On 27 May 2015, the 160-page reserved judgement of the Singapore Court of Appeal (“CA”) was handed down in Persero 2 - PT Perusahaan Gas Negara (Persero) TBK (“PGN”) v CRW Joint Operation (“CRW”). It will be regarded a triumph for contractors wishing to enforce DAB decisions. The CA ruled that the interim award issued by the arbitral tribunal ordering enforcement of the DAB’s decision should stand. Using the concept of an “inherent premise”, the CA made two important findings: 1) it was not necessary for the Contractor to refer the failure to pay (the secondary dispute) back to the DAB; and 2) it was not necessary for him to refer the merits (the primary dispute) in the same single arbitration as his application to enforce.
If there is no DAB appointed by the parties to a FIDIC 1999 contract, may disputes be referred directly to arbitration under clause 20.8? This issue has troubled many in the industry – and has now been considered in English and Swiss courts.
Four say YES:
• The arbitral tribunal in ICC Case 10619 considered that it was simply the law of the contract.
• This reasoning appears to have been followed in the DBF case.
• A sole arbitrator in ICC Case 16948/GZ, said a final award was OK (this is contrary to the Court of Appeal in Singapore’s guidance).
• A sole arbitrator in ICC Case 15751/JHN considered that a party should be required to pay that sum decided by the DAB and interest from the date when payment was due by way of damages for breach.
Three say NO:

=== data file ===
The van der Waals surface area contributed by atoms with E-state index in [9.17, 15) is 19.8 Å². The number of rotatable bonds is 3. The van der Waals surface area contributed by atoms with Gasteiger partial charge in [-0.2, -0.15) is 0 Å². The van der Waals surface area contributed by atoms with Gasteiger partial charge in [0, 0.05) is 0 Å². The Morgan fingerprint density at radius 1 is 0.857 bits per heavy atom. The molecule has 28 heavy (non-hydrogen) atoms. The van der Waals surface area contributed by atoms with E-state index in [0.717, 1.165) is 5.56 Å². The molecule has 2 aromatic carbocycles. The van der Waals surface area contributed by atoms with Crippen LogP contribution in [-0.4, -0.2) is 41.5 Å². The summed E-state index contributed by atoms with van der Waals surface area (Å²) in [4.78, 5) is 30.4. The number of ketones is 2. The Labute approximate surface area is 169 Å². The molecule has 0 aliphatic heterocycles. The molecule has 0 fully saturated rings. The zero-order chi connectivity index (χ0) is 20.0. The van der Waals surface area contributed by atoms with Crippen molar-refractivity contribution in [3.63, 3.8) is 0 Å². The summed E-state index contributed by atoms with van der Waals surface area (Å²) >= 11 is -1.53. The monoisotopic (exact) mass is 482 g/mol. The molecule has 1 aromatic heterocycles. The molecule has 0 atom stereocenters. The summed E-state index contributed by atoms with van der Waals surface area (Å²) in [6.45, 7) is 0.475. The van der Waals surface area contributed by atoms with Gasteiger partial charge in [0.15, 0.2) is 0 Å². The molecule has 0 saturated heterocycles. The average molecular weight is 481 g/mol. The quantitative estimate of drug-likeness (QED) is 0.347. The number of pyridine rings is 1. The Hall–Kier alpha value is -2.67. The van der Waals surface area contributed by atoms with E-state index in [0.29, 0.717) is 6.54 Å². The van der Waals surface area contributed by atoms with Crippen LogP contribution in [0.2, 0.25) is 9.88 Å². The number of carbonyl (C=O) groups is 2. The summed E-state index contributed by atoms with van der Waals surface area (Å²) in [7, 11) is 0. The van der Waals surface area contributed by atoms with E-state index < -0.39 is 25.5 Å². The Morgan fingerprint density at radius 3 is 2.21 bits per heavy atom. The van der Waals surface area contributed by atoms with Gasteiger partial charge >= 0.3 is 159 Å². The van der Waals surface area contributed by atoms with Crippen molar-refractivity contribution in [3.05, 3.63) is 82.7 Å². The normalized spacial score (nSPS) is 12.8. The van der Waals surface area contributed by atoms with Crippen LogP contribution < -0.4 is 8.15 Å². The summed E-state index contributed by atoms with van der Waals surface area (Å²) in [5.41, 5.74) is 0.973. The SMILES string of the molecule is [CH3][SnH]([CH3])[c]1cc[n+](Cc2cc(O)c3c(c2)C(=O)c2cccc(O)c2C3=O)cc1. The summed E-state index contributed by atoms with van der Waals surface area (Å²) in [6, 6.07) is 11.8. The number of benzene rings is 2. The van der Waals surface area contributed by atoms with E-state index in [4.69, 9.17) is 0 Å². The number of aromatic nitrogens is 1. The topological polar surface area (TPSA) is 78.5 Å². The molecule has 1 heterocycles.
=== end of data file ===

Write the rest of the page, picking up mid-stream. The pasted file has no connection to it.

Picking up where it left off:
• The Court of Appeal in Singapore (CRW v PGN) say NO in relation to a final award (and upheld the High Court’s decision to set aside the arbitral tribunal’s award, which was enforced by way of a final award) but, obiter, suggest that as long as the merits are placed before the arbitral tribunal, in principle, an interim or partial award enforcing should be possible.
• A sole arbitrator in ICC Case 16119/GZ suggests that a partial final award and consequently also a final award are inappropriate devices to allow enforcement but suggests, obiter, that an interim award might be effective.
• The sole arbitrator in ICC Case 16949/GZ concluded that damages could not include the sum adjudged as due by the DAB and so declined to enforce.
This article is divided into ﬁve parts, namely: Introduction; How can the court’s jurisdiction be ousted (‘‘Are you out?’’); How can the court’s jurisdiction be included (‘‘Are you in?’’); When will the courts give permission to appeal; and Procedural aspects of s.69 of the English Arbitration Act 1996 (‘‘the 1996 Act’’).
The fundamental message behind this article is that the parties should agree at as early a stage as possible on whether:
they wish to oust the jurisdiction of the courts in relation to appeals on a question of law (Are you out?—s.69(1))
or whether they wish to agree to include the ability to appeal to the courts on a question of law (Are you in?—s.69(2)).
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